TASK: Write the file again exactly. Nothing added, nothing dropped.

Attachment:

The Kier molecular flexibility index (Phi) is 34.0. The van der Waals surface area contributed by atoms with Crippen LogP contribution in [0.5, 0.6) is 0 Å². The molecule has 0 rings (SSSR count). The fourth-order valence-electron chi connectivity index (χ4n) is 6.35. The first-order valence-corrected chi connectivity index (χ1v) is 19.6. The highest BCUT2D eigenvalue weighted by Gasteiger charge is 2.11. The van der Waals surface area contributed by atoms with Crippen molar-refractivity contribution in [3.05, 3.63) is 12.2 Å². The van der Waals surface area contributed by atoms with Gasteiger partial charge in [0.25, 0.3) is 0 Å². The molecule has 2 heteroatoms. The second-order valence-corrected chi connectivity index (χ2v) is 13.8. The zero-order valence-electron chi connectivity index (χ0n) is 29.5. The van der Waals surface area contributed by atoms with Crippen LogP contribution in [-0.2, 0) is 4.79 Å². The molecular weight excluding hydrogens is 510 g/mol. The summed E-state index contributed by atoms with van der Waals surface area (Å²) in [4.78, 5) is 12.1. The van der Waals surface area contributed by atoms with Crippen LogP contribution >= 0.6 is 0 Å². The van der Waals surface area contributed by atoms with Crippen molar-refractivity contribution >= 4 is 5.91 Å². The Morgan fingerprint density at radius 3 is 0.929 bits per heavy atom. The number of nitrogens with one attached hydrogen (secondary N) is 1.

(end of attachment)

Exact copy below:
The Kier molecular flexibility index (Phi) is 34.0. The van der Waals surface area contributed by atoms with Crippen LogP contribution in [0.5, 0.6) is 0 Å². The molecule has 0 rings (SSSR count). The fourth-order valence-electron chi connectivity index (χ4n) is 6.35. The first-order valence-corrected chi connectivity index (χ1v) is 19.6. The highest BCUT2D eigenvalue weighted by Gasteiger charge is 2.11. The van der Waals surface area contributed by atoms with Crippen molar-refractivity contribution in [3.05, 3.63) is 12.2 Å². The van der Waals surface area contributed by atoms with Gasteiger partial charge in [0.25, 0.3) is 0 Å². The molecule has 2 heteroatoms. The second-order valence-corrected chi connectivity index (χ2v) is 13.8. The zero-order valence-electron chi connectivity index (χ0n) is 29.5. The van der Waals surface area contributed by atoms with Crippen LogP contribution in [-0.2, 0) is 4.79 Å². The molecular weight excluding hydrogens is 510 g/mol. The summed E-state index contributed by atoms with van der Waals surface area (Å²) in [4.78, 5) is 12.1. The van der Waals surface area contributed by atoms with Crippen LogP contribution >= 0.6 is 0 Å². The van der Waals surface area contributed by atoms with Crippen molar-refractivity contribution >= 4 is 5.91 Å². The Morgan fingerprint density at radius 3 is 0.929 bits per heavy atom. The number of nitrogens with one attached hydrogen (secondary N) is 1.